Changing the world is a hands-on process for Sara Schmidt.
Her summer internship with TICH, the Tropical Institute for Community Health and Development, took her to Kisumu and vicinity in Kenya.
"Kenya is a democracy ... but colonialism took away 400 years of development that the West had. After colonialism, the West supported the placement of dictators. Our role in Africa is deep."
Kenya is the least evolved country in the world, according to the United Nations.
"Visiting there is a huge culture shock," Schmidt said.
People in Kisumu and the surrounding districts earn barely $1 a day. HIV is prevalent. The education system is overwhelmed. Life expectancy is 50 years. The area is rural, often with no running water or electricity.
"But people survive. They are so welcoming. I was touched every day by the incredible strength of the people," Schmidt said.
TICH's model for change is to work in partnership with communities to identify the health, social and economic concerns that are most pressing.
"TICH enters the community in a respectful way by contacting the gatekeepers or people they have worked with in the past, then together, they analyze what is going on," Schmidt said.
For instance, TICH workers might weigh and measure the children to determine their malnutrition rate -- is it 10 percent or 30? Then, if there is a school in the area, TICH might suggest to the village's leaders that farmers donate a certain amount each year to a community food fund so school children can have a midday meal.
"It is a very participatory process with constant queries -- do we have this right? Do we need to make adjustments?" Schmidt said.
TICH identifies where material resources are available, then provides training to use new resources and improve the use of resources that already exist.
Knowledge is power
Through its affiliation with Great Lakes University of Kisumu, TICH coordinates community health days at clinics, providing people with knowledge of nutrition, hygiene and HIV prevention.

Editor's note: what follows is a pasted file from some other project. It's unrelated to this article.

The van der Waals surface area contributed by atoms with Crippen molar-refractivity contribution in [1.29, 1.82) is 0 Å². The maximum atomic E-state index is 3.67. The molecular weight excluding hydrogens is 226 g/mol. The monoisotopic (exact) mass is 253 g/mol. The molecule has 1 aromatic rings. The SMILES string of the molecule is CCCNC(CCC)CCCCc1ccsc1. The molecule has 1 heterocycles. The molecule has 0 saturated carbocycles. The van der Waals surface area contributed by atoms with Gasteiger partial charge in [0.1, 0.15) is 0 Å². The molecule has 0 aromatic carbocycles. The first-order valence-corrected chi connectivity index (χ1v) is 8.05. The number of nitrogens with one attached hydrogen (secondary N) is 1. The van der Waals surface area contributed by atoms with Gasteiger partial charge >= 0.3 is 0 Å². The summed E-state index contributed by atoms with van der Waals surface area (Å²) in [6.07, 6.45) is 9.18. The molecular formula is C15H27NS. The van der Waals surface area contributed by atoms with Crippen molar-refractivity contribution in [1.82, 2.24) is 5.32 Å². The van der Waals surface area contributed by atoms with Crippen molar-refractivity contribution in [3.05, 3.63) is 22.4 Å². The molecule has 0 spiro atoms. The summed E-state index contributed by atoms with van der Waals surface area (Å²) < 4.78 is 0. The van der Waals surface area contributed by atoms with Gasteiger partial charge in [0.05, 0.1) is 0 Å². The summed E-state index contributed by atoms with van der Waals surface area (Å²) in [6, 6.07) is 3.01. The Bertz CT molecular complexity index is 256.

Schmidt said outsiders often judge a Kenyan mother with a sick child who does not seek a doctor as "abusive."
"There is no way that we, as outsiders, care about that baby more than the mother," Schmidt said.
She wrote on her blog while in Kenya: Does the mother have the skills to identify the early signs of illness? Does she know where the clinic is? Does she have transportation to get there? Does she have the resources to pay for the services? What will her other children do while she is away? Does she have the authority to take her child to the doctor or must she get that from her husband or mother-in-law?
"We have to remember that these people are the experts of their own lives. They are doing the best job that they are able to survive. These people work hard and love freedom as much as we do," Schmidt said.
In one village, Schmidt saw square buildings that never seemed to be used. She asked what they were and found out they were Western-style toilets.
"Some American nonprofit had sent people to build toilets. The organization did not ask if the village needed or wanted toilets. Maybe what they needed was agriculture training or medicine or another teacher," Schmidt said.
Between this internship and a previous aid trip to Brazil, Schmidt said she is convinced TICH has the best model for effecting positive changes that stick, even though the process is slow.
"It is possible in my lifetime to stop babies dying of measles, for lack of immunization and young children and mothers dying of malaria, for lack of a 50-cent bed net not being delivered," Schmidt said.
When she finishes her master's degree in social work and public health at the University of Michigan in December, Schmidt plans to work abroad.
"I would challenge people to have a heightened awareness, to be open and see the second and third world in a way we haven't before," Schmidt said.
Schmidt's Web site is: www. saraschmidt.blogspot.com/. She is a Payson High School graduate.